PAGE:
Ella White was a first-class passenger who boarded RMS Titanic at Cherbourg, France, and was accompanied by her companion, Marie Grice Young, as well as her maid, Amelia Bissette, and manservant, Sante Ringhini. Despite the exceptional amenities onboard the liner, such as the Olympic dining room and state-of-the-art gym, Ella remained in the cabin she shared with Marie throughout the voyage. She only left it when disturbed by the ship’s collision, which she later described as if it had traveled over a thousand marbles.
Soon after, she entered Lifeboat 8 with her maid. Despite clashing with the seamen on the ship, it was Ella’s battery-operated cane that helped to guide the lifeboat to safety, which she typically used to help her maintain her balance. She reportedly held the cane high to illuminate the pitch-black sky, and it also helped them to appear as a floating lighthouse in the North Atlantic Ocean. The cane also helped to safely guide the lifeboat toward RMS Titanic in search of survivors in the water. While the gadget might fail to impress many people nowadays, it was viewed as cutting edge technology during 1912.
4 Ruth Becker
Ruth Becker was only 12 years old when she joined RMS Titanic on her maiden voyage, making her one of the youngest passengers aboard the ship. She was travelling with her mother, Nellie, and her brother, Richard, who had fallen ill, as well as her younger sister. To increase Richard’s chances of survival, the family were advised to travel to Benton Harbor, Michigan, to seek medical treatment. Her father, Allen Oliver Becker, however, remained in her hometown of Guntur, India, with plans to join them at a later date.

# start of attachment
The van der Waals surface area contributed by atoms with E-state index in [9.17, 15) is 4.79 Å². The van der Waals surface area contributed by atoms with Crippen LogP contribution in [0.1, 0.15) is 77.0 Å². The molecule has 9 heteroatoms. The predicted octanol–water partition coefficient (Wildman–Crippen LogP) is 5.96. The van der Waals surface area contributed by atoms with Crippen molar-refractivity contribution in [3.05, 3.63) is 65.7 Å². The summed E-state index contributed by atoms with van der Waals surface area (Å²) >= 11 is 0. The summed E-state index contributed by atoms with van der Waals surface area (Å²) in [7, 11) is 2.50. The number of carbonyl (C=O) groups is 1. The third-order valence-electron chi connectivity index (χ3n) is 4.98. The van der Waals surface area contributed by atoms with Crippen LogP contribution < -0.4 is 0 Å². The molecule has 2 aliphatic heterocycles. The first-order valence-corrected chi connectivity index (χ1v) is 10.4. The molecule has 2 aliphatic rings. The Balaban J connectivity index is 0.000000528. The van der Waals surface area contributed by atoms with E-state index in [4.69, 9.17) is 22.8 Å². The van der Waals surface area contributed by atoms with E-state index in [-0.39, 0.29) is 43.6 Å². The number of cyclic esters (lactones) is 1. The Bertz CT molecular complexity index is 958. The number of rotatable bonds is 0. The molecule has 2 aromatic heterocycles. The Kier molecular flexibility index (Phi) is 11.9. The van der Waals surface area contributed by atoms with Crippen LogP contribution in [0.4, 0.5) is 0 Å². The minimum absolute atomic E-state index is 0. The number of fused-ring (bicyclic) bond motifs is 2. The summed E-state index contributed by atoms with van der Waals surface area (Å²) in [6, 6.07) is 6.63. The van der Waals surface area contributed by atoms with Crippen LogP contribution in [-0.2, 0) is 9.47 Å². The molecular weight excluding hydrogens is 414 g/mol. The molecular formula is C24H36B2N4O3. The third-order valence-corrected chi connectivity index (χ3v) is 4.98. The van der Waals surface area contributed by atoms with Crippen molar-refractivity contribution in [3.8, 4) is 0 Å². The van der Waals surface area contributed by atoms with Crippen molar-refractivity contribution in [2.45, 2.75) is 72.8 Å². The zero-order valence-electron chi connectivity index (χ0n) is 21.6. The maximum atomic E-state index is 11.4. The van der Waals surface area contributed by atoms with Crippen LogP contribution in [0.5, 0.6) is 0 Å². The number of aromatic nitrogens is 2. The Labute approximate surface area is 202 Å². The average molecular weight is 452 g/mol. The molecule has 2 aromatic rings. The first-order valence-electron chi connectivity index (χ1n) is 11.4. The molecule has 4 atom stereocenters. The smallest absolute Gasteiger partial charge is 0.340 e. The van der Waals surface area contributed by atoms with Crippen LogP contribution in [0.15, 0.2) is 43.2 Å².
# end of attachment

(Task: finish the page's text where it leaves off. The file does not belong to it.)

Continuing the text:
While the Becker family were captivated by the beauty of the ship, their journey took a turn for the worst when it struck an iceberg on April 14. Consequently, Ruth’s mother and her two youngest children entered Lifeboat 11; however, there was no seat left for Ruth; however, she soon entered Lifeboat 13. However, as the lifeboat was lowered, it was nearly crushed by Lifeboat 15, which was being lowered into the ocean at an alarming rate. Fortunately, a member of the crew cut Lifeboat 13’s ropes, which allowed it to escape Lifeboat 15 in time. Ruth was eventually rescued from the lifeboat by RMS Carpathia and, after many anxious hours, she was reunited with her mother and siblings.
3 Edward and Ethel Beane